Last week, Facebook did something which helped to seriously dilute the gender binary: now, up to 56 options for one’s publicly-identified gender are available on all Facebook profiles. Personally, I’ve never seen so many gender options in one space, and reading WaPo’s rundown of a few samples helped in some ways and frustrated in others (i.e., so many overlapping definitions!). Slate has the full list.
The title of this post is something that I’ve been thinking about since I read the full list. The “bear subculture” tends to include the following:
Some Bears place importance on presenting a hypermasculine image and may shun interaction with, and even disdain, men who exhibit effeminacy.The Bear concept can function as an identity, an affiliation, and there is ongoing debate in Bear communities about what constitutes a Bear, however a consensus exists that inclusion is an important part of the Bear community.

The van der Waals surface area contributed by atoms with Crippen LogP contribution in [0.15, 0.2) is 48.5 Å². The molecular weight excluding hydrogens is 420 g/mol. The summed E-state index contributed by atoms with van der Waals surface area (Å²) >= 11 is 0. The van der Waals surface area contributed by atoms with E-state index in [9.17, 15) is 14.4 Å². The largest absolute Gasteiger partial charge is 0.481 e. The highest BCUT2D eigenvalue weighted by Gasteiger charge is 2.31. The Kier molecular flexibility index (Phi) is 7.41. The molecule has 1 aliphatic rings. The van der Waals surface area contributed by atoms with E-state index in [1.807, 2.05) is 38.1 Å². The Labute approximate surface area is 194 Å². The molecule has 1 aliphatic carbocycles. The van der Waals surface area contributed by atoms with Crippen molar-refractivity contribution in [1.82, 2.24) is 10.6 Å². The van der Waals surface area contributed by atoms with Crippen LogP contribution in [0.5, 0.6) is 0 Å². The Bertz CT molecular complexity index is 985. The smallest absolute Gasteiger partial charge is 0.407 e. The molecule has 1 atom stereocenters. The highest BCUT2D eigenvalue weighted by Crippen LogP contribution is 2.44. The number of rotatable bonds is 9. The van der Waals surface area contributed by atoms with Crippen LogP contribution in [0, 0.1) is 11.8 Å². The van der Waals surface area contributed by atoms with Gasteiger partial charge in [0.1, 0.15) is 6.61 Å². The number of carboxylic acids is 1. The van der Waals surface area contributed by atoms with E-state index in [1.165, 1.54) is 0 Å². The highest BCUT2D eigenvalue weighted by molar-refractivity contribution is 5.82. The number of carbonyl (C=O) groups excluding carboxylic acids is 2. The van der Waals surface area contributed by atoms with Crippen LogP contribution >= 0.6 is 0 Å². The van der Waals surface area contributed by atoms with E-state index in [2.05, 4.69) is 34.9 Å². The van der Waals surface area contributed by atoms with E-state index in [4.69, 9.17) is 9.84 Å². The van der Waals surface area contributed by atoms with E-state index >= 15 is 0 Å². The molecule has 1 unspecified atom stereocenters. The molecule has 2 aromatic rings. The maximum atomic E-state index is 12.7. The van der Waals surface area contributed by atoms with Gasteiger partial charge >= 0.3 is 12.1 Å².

Reading this is of interest to me because of how it shows a partition in the “masculinities” among those who manifest “masculinity” in the “bear” body type vs. a more heteronormative, differently-manifested masculinity.
To me, a bear in the above sense is different in its manifestation of masculinity, setting oneself apart from a more pervasive masculinity by narrowing its focus upon the “bearish” body type, aesthetic bearish “taste” and bearish thresholds of gender performance (a lot of which derives from “lower-class” cultural practices of “masculine” performance). Bearish gender performance is particularly distinctive because, unlike the majority of the trans/intergender options listed on Facebook, “bear” identity manifests almost squarely from within the masculine span of the gender spectrum.
So different do I think of the bear “subculture” from the more heteronormative ideals of masculinity that I think “bear” should be its own gender identity option.
Yes, one should be able to identify as a “bear” gender on Facebook.